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Thread: PSA: search "hunter biden" on Google and then compare the results to Duckduckgo

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    Default PSA: search "hunter biden" on Google and then compare the results to Duckduckgo

    Google is a monopoly, with 88 percent of the search market in the United States.

    After a year-long investigation into Google, the Department of Justice filed an antitrust lawsuit against the company this past week.

    For those of us who have been paying attention, the lawsuit isn’t a surprise. As a search engine optimizer, my job is to beat search engines, and Google is our behemoth. No modern business can survive without showing up in Google, so specialists in my industry anticipate every algorithm update, scour Google’s webmaster guidelines, and experiment with thousands of keyword searches to understand what makes Google tick.

    But in addition to all I’ve learned about search algorithms over the past decade, I’ve also had a front-row seat to Google’s transformation from a democratic landscape that rewards relevance and quality into a pay-for-play machine that increasingly rewards, well, whatever Google wants to reward.

    The harm of the search engine market’s anti-competitiveness is far more subtle.

    On the surface, Google is the opposite of monopolistic — it is a free platform that provides thousands of web pages for users.

    Chances are, you have already visited Google at least once today. Say you searched for flights or hotels: Google prioritized its own flights and hotel engines in the results it provided you. Maybe you asked Google a question. If Google showed you a featured snippet with the answer, you never had to leave its platform. As a result, the publisher that created that content didn’t get rewarded with traffic or the opportunity to show you an advertisement.

    These are called “zero click” searches. With virtual assistants, they are increasing every year. Now, more than half of Google searches end without a click.

    Many see this lawsuit as long overdue. Others have argued that even if the Department of Justice is successful, breaking up Google is not the right answer. But the DOJ’s complaint asks for “structural relief” to restore competitive conditions. Although vague, it leaves open many possibilities for regulating a platform that has become the gatekeeper of the internet.

    As an SEO, I know there are steps Google could take right now to be less monopolistic. It could divest key services like YouTube and Gmail, which reduce competition in search. Lastly, it could open up a free API that allows developers to build on top of its search engine without having to actually go to to do it.

    If Google implemented these changes, nothing would really change for its users. But more platforms competing for searches more transparency, and a push for quality traffic and improved performance.

    In their original paper, The Anatomy of a Search Engine, Sergey Brin and Larry Page wrote that, “The most important measure of a search engine is the quality of its search results.” Google has been a source of democratization in every industry except its own. If this lawsuit results in improved transparency about how search, Adwords, Adsense, Youtube, and Gmail monetize and leverage each other, it would be a major win.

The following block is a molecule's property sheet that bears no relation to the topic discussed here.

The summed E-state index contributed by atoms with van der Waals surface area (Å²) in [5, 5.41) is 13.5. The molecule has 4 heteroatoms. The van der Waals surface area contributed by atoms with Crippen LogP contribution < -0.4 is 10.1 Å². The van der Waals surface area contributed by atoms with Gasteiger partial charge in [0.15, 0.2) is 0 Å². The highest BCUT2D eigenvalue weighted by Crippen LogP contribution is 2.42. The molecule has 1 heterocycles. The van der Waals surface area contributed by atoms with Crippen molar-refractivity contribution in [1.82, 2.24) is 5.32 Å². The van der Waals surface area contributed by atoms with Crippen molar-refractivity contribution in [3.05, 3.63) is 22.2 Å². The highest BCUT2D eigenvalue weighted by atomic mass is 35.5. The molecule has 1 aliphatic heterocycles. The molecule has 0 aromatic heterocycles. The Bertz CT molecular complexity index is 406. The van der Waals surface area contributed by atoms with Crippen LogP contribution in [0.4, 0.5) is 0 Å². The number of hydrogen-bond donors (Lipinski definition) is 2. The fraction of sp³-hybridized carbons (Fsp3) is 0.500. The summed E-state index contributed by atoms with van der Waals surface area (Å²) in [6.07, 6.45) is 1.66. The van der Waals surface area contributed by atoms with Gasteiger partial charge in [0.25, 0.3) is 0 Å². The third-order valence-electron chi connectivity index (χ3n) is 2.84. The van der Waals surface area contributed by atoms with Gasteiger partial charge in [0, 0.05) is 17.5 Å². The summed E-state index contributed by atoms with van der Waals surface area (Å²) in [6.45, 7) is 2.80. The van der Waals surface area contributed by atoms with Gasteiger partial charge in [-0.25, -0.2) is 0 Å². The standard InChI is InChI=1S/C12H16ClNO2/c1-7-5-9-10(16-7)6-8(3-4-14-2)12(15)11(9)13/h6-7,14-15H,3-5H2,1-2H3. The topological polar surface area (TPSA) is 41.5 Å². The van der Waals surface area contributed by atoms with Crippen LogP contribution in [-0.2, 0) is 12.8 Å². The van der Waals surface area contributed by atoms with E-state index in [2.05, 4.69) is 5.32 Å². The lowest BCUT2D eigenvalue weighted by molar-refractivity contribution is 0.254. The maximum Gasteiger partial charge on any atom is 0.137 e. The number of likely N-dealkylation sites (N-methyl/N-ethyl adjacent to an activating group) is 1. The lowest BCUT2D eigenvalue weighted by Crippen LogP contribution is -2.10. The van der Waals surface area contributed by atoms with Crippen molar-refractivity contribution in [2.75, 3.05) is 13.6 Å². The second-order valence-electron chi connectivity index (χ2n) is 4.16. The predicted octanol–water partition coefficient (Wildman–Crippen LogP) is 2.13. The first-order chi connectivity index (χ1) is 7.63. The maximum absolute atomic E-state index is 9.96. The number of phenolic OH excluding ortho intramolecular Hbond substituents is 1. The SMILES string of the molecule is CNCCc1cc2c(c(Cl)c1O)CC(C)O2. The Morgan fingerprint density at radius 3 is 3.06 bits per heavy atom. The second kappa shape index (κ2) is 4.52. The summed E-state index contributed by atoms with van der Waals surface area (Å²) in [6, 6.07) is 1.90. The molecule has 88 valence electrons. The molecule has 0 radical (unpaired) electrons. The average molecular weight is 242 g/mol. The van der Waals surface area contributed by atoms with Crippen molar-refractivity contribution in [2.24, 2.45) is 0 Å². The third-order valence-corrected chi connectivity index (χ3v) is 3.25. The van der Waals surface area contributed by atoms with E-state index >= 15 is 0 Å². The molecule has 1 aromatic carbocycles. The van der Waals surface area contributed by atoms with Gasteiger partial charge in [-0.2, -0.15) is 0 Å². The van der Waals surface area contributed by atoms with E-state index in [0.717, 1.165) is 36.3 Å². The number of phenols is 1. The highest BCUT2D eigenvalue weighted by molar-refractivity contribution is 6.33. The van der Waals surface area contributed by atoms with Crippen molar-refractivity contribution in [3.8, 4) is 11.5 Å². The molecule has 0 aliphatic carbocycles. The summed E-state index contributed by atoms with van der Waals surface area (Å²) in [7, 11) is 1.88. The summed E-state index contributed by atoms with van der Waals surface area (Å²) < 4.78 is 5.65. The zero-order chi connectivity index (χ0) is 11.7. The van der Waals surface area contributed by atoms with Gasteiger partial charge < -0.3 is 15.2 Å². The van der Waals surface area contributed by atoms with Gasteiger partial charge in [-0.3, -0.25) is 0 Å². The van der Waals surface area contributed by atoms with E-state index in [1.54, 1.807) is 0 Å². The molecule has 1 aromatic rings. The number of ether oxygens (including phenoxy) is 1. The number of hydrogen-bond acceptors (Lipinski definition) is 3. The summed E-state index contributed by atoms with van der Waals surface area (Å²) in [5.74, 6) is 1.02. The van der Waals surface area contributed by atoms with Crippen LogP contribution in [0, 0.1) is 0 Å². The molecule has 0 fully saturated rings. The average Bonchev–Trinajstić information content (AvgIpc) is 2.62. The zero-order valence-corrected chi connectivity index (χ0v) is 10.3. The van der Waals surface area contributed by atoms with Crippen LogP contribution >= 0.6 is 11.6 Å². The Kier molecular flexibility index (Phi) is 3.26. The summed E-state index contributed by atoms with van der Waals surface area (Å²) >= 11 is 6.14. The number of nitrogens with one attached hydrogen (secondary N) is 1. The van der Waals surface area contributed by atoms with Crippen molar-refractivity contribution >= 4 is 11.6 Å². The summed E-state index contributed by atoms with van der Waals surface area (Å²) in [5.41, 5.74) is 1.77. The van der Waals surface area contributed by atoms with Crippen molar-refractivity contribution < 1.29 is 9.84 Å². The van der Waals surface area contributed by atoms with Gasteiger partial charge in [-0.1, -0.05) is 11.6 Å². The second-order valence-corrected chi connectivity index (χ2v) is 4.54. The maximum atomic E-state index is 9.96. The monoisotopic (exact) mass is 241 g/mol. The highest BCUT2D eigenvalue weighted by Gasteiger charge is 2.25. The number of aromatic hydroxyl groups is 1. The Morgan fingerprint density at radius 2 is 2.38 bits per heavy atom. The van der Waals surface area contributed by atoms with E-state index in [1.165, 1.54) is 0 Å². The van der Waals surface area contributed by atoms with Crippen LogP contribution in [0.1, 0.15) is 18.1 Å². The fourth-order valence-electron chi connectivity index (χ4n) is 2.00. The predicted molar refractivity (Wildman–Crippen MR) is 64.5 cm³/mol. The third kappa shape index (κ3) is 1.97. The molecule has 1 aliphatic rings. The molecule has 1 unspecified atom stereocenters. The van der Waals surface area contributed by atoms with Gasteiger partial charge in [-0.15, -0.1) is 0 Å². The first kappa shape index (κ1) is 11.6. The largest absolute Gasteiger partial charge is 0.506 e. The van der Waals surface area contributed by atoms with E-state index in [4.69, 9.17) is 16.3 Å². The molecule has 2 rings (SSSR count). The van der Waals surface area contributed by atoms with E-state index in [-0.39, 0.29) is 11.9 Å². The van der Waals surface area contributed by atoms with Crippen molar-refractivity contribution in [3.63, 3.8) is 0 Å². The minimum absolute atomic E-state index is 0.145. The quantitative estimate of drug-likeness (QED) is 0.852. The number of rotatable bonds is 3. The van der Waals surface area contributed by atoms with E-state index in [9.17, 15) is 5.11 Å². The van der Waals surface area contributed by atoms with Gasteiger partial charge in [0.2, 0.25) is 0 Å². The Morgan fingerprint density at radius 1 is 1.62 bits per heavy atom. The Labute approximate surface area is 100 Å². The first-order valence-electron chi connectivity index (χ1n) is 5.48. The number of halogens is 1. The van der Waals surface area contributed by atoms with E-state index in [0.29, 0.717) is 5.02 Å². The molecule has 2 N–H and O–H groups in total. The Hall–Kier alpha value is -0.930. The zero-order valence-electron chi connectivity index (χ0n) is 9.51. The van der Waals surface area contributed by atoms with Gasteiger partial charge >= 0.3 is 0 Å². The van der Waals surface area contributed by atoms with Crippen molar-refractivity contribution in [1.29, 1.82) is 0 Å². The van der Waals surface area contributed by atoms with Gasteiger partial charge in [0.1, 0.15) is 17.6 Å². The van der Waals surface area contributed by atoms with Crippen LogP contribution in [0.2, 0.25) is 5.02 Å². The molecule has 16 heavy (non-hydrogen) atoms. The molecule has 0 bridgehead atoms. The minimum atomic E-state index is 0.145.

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    Tuesday's federal lawsuit marks a rare moment of agreement between the Trump administration and progressive DEMOCRATS.

    Senator Elizabeth Warren tweeted, using the hash tag #BreakUpBigTech, that she wanted "swift, aggressive action."

    The filing's timing fulfills a promise made by President Trump to hold companies to account for stifling conservative voices.

    Social media companies, including Google, often take action to reduce the spread of conservative viewpoints on their platforms.

    11 states joined the lawsuit.

    More lawsuits could be in the offing, since probes by state attorneys general into Google's broader businesses are under way, as well as an investigation of its digital advertising businesses. Attorneys general are expected to file a separate lawsuit focused on digital advertising as soon as November, while a group led by Colorado is contemplating a more expansive lawsuit against Google.

    The lawsuit comes more than a year after the Justice Department and Federal Trade Commission began antitrust investigations into four big tech companies: Inc , Apple, Facebook Inc and Google.

    Seven years ago, the FTC settled an antitrust probe into Google over alleged bias in its search function to favor its products, among other issues. The settlement came over the objections of some FTC staff attorneys.

    Google has faced similar legal challenges overseas.

    The European Union fined Google $1.7 billion in 2019 for stopping websites from using Google's rivals to find advertisers, $2.6 billion in 2017 for favoring its own shopping business in search, and $4.9 billion in 2018 for blocking rivals on its wireless Android operating system.

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